Gulf War Illness Investigator Maps Future Efforts
By Douglas J. Gillert
American Forces Press Service
WASHINGTON, Jan. 12, 1998 Did Iraq actually use biological warfare agents during the Persian Gulf War? The DoD special assistant for Gulf War illnesses will try to find that out this year.
The Pentagon's chief investigator for Gulf War illnesses said his office will continue in 1998 building on the progress made in 1997 to discover what made thousands of U.S. service members sick.
Bernard Rostker announced the plans Jan. 8 at a Pentagon press conference, during which he also handed out his first annual report. The report covers lessons learned as well as plans, which include expanding DoD's outreach effort to all active duty and reserve components of the armed forces.
"This has truly been a governmentwide effort," Rostker said in a summary of last year's investigative actions contained in the report. "We have all adhered to the president's challenge to 'leave no stone unturned,' not just because he told us to, but because we are all dedicated to do whatever it takes to support those that served so bravely during the Gulf War."
Chief among last year's actions was an investigation of demolition of Iraqi chemical weapons at a storage bunker in Khamisiyah, Iraq, shortly after the war ended in 1991.
"You could call last year the 'Year of the Chemical Incident,'" Rostker said at the news conference. "This next year we will look into other areas: depleted uranium, oil fire particulates, pesticides, immunizations, pyridostigmine bromide and so on."
Rostker's team investigated other suspected chemical agent exposure cases as well. All findings were published in case narratives posted to the office's Internet web site (www.gulflink.osd.mil).
In 1998, DoD will launch an inquiry into the possibility Iraq actually used biological warfare agents during the war. The office also will publish 12 additional chemical case narratives and three more information papers. These reports will identify likely exposure scenarios -- Army investigators will attempt to estimate the possible dose rate for each, while RAND Corp. reviews what medical science says about the danger from these exposures.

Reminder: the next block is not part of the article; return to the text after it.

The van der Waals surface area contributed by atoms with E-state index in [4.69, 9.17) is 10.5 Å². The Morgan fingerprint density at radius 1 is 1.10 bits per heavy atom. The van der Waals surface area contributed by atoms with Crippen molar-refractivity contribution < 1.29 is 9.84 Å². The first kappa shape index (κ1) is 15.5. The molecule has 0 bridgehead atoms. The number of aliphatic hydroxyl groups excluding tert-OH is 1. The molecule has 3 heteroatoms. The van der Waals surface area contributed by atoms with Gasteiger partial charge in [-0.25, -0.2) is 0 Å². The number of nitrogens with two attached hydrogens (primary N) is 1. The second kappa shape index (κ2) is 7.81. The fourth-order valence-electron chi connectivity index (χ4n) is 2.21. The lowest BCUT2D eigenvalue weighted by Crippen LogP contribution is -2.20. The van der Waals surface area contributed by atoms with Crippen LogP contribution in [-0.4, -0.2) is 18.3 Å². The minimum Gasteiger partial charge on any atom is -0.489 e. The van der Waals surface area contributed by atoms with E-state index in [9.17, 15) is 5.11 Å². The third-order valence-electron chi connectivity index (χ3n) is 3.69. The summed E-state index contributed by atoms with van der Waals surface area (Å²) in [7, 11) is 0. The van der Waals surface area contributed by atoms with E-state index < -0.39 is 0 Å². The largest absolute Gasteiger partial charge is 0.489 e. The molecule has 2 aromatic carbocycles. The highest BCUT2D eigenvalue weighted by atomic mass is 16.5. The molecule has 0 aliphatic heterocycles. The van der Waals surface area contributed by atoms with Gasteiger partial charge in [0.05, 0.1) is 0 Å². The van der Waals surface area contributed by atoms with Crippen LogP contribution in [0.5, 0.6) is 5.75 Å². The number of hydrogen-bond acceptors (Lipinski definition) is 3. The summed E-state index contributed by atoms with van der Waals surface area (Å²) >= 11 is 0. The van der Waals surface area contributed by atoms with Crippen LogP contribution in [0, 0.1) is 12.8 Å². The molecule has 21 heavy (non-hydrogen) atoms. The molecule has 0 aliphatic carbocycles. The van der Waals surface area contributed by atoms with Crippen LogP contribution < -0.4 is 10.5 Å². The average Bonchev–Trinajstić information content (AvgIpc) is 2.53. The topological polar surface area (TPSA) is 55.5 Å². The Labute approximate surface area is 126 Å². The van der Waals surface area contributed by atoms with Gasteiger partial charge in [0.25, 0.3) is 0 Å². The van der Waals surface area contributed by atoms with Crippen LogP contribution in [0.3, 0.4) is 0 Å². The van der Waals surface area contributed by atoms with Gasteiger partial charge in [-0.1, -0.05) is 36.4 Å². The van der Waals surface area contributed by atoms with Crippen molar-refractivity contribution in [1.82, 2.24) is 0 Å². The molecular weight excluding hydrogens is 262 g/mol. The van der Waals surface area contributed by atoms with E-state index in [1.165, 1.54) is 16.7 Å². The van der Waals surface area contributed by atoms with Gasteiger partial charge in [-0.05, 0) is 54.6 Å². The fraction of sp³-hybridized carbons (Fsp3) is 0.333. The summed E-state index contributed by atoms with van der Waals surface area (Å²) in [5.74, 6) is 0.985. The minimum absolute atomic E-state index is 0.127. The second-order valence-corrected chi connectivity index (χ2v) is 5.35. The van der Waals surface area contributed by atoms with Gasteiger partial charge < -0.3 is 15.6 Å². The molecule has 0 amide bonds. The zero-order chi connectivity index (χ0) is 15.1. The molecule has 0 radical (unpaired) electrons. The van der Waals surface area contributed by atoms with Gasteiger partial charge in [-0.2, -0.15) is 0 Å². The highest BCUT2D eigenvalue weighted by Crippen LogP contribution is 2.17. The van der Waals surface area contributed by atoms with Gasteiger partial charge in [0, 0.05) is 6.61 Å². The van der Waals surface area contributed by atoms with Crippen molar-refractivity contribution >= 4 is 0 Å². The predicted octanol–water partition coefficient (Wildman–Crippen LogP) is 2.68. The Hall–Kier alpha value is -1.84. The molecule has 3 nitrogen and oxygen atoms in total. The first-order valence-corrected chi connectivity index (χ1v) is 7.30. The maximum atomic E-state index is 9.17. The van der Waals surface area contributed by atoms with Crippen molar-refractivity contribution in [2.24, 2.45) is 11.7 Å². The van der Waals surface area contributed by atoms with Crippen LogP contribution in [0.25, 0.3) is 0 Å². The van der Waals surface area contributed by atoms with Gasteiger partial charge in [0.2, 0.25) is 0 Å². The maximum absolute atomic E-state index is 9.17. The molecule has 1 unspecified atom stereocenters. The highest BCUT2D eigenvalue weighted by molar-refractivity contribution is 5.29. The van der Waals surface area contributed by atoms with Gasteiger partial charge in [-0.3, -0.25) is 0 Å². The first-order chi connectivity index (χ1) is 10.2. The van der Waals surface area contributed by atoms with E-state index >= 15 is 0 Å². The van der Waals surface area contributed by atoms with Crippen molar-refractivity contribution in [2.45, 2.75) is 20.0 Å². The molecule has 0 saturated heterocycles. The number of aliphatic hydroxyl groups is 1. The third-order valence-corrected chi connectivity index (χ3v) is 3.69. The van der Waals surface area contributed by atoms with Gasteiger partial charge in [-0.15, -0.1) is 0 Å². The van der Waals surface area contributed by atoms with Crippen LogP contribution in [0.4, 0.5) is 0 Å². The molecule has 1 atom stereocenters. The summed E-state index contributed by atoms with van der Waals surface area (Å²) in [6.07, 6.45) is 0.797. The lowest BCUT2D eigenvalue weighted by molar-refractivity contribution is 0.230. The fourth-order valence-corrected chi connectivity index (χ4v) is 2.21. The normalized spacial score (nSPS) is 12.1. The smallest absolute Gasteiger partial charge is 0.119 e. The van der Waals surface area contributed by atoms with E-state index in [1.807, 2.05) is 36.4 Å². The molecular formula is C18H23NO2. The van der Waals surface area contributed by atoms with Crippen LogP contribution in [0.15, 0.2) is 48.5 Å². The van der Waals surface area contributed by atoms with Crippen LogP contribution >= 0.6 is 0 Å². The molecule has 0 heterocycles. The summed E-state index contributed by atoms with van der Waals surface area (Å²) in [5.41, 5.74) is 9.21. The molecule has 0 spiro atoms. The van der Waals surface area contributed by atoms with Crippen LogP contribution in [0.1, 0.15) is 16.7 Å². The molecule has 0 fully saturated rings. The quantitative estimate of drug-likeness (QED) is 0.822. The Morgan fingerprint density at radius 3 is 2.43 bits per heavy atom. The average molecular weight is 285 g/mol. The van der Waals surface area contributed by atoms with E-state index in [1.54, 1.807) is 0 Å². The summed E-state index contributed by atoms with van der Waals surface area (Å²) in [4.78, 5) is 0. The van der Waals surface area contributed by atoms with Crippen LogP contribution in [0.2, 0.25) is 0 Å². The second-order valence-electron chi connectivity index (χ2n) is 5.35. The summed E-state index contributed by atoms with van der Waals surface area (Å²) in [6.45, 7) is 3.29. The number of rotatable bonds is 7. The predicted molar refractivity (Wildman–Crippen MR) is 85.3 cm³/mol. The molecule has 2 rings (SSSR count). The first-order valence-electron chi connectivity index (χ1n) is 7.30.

RAND also will publish eight medical reviews and two papers on management of the DoD medical program. Several ongoing medical research projects also will yield some findings this year.
Rostker brought Army VII Corps operations officers together last year to discuss their units' Desert Storm activities, and he plans to host XVIII Airborne Corps officers this year. The meetings are designed to elicit as many facts as possible from officers with the most firsthand knowledge of ground operations during the war. Information about the location of Air Force personnel will be incorporated into these findings. Combined, these reports will help determine the number of U.S. service members exposed to low levels of chemical agents at Khamisiyah.
The complete annual report is available on the GulfLink web site that also contains an new section of frequently asked questions (www.gulflink.osd.mil/faq.html).
The 1998 plan isn't a final product, Rostker noted. "If our first year is any guide, additional reviews will come up during the year that cannot now be anticipated," he said.
A DoD spokesman said Rostker's office will continue to accept calls at (800) 472-6719 from people with specific information about possible chemical agent events during the war.